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C.D. Warner, et al., comp.  The Library of the World’s Best Literature.
An Anthology in Thirty Volumes.  1917.
H. R. Keller.  The Reader’s Digest of Books.
 
Life and Times of Stein
Sir John Robert Seeley (1834–1895)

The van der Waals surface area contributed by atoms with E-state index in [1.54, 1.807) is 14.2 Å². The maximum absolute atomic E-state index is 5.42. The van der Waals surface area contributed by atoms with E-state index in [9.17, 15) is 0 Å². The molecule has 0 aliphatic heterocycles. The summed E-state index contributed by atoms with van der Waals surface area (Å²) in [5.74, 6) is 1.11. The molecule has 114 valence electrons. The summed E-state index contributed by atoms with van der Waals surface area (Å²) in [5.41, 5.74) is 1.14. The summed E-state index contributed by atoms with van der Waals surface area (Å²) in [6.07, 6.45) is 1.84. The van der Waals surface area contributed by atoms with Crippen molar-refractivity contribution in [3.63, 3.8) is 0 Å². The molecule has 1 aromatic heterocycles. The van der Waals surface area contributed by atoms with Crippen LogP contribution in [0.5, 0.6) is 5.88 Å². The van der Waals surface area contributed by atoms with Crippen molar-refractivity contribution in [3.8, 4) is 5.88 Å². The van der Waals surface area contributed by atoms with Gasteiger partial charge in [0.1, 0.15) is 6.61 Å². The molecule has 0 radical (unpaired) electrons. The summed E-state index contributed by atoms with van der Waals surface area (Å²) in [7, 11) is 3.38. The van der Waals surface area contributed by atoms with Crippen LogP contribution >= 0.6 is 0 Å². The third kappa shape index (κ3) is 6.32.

Stein, Life and Times of; or, Germany and Prussia in the Napoleonic Age, by J. R. Seeley, regius professor of modern history in the University of Cambridge (3 vols., octavo, 1878). Professor Seeley’s object in writing this valuable if rather lengthy biography was primarily, as he states in his preface, to describe and explain the extraordinary transition period of Germany and Prussia, which occupied the age of Napoleon (1806–22),—and which has usually been regarded as dependent upon the development of the Napoleonic policy,—and to give it its true place in German history. Looking for some one person who might be regarded as the central figure around whom the ideas of the age concentrated themselves, he settled on Stein. Biographies of other prominent persons—as Hardenberg, Scharnhorst, etc.—are interwoven with that of Stein. The work is divided into nine parts: (1) Before the Catastrophe (i.e., the Prussian subjugation by Napoleon); (2) The Catastrophe; (3) Ministry of Stein, First Period; (4) Ministry of Stein, Transition; (5) Ministry of Stein, Conclusion; (6) Stein in Exile; (7) Return from Exile; (8) At the Congress; (9) Old Age. It is clearly and picturesquely written, and springs from a statesmanlike and philosophical grasp of its material. Stein’s great services to Prussia, and indeed to the world (the emancipating edict of 1807, his influence in Russia, at the Congress of Vienna, 1814, etc.), have never elsewhere been so convincingly stated. The author indeed confesses, that while at starting he had no true conception of the greatness of the man, Stein’s importance grew on him, and he ended by considering the part which the chancellor played an indispensable one in the development of modern Germany. Many extracts are given from Stein’s letters and official documents, which make his personality distinct and impressive. The politics and social conditions of Russia, Austria, and France, and the effect which these produced in Germany, are made both clear and interesting. A multitude of anecdotes and personal reminiscences adds the element of entertainment which so serious a biography demands. But its great merit is that nowhere else exists a more judicial and philosophic estimate of Napoleon’s character and policy than in the chapters devoted to his meteoric career.  1
 
 
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